Important Australian + International Fine Art
22 November 2023


(1902 - 1959)

watercolour and pencil on paper on card

26.5 x 37.5 cm (sheet)

signed lower right: ALBERT NAMATJIRA
inscribed with title verso: NTH GULLY LOOKING TO MT. GILLEN, ALICE SPRING [sic.]

AU$30,000 – $40,000
Sold for $51,545 (inc. BP) in Auction 76 - 22 November 2023, Sydney

Private collection, Sydney
Private collection, Queensland, acquired c.1980
Thence by descent
Private collection, Queensland

Catalogue text

‘Albert Namatjira…emerges…as an artist of genuine creativity, whose work embodied the love of, and identification with the land.’1

In transporting his evocative landscapes of Central Australia into the lounge rooms of White Australia in the mid-twentieth century, Albert Namatjira set the foundations for the recognition of an Indigenous art that was to emerge thirty years later and flourish into the twenty-first century. A household name by the 1950s, and the first Aboriginal person to be granted full Australian citizenship, his depictions of country were fundamental to how Australians viewed their island home. ‘Namatjira's dramatic entry into the Australian art world was both inspired and inspiring. He inspired his own and subsequent generations of Aboriginal people and artists across Australia. In skillfully adopting the methods and materials of Western landscape painting he challenged the relegation of Aboriginal art to the realm of archaeology and ethnography.’2 

Painted in the final years of the artist’s life, and typical of Namatjira’s later works, North Gully Looking to Mt Gillen, Alice Springs, c. 1955 – 57 is an exemplar of the artist’s recurring motifs. Located in the foreground, a majestic ghost gum (Eucalyptus papuana) – known as ilwempe to the Western Arrernte – frames the view to the abrupt slopes of Akngwelye (Mount Gillen) in the middle distance and out to the distant peaks beyond. ‘Namatjira’s familiarity with this country is evident in these views where trees, peaks and monoliths provide a rich range of possibilities and responses that arise from constantly re-engaging with the same subject.’3
One of three prominent hills surrounding Mparntwe (Alice Springs) and sacred to the Arrernte, Akngwelye (Mount Gillen) is found approximately ten kilometres to the west of Alice Springs rising up from the Larapinta valley. In Mythological times, Mount Gillen was the site of a struggle between an ancestral wild dog named Akngwelye and an intruder. Their skirmish created many of the natural features of the landscape to the west of Alice Springs and the striking peak of Mount Gillen is the resting place of Akngwelye. Wenten Rubuntja, artist and Chairman of the Aboriginal Areas Protection Authority in Mparntwe, explained the sensitivity to plural meanings required in the appreciation of Namatjira’s artworks: ‘…we’re not photographers, taking pictures. The country has got sacred sites, that stone, that mountain has got Dreaming and himself is sacred country. Not just free mountain. We sing that one – we got that song. Well, the song is the history of the country. […] Albert Namatjira used whitefella’s side of the story – he painted landscape. He painted the Twerrenge (Dreaming) side there as well. Namatjira used two Laws.’4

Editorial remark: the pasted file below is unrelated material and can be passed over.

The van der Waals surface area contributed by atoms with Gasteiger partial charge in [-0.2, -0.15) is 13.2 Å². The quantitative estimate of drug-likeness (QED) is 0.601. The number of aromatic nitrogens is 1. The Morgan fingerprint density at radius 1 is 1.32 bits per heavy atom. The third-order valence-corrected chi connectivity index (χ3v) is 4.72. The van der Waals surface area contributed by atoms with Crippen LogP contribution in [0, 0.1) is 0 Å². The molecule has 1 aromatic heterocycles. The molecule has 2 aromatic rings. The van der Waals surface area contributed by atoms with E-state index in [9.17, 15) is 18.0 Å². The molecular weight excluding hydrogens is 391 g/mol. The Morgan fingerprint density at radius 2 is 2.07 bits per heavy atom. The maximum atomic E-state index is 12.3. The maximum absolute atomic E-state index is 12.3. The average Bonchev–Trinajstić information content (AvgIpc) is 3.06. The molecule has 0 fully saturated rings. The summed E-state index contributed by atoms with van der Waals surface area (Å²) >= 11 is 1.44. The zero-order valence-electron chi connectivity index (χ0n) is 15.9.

1. Nuggett Coombs, H. C., ‘Introduction’ in Amadio, N., Albert Namatjira; The Life and Work of an Australian Painter, McMillan, Melbourne, 1986, p. vii
2. Watson, K., ‘Poetic Justice: an overview of Indigenous Art’, in Perkins, H., One Sun, One Moon: Aboriginal Art in Australia, Art Gallery of New South Wales, Sydney, 2007, p. 20
3. French, A., Seeing the Centre: The Art of Albert Namatjira 1902 – 1959, National Gallery of Australia, Canberra, 2002, p. 96
4. Rubuntja cited in French, A., ‘We’ve Got to Follow that Old Man’s Tracks: Engaging with the Art of Albert Namatjira’, in Perkins, op. cit., p. 159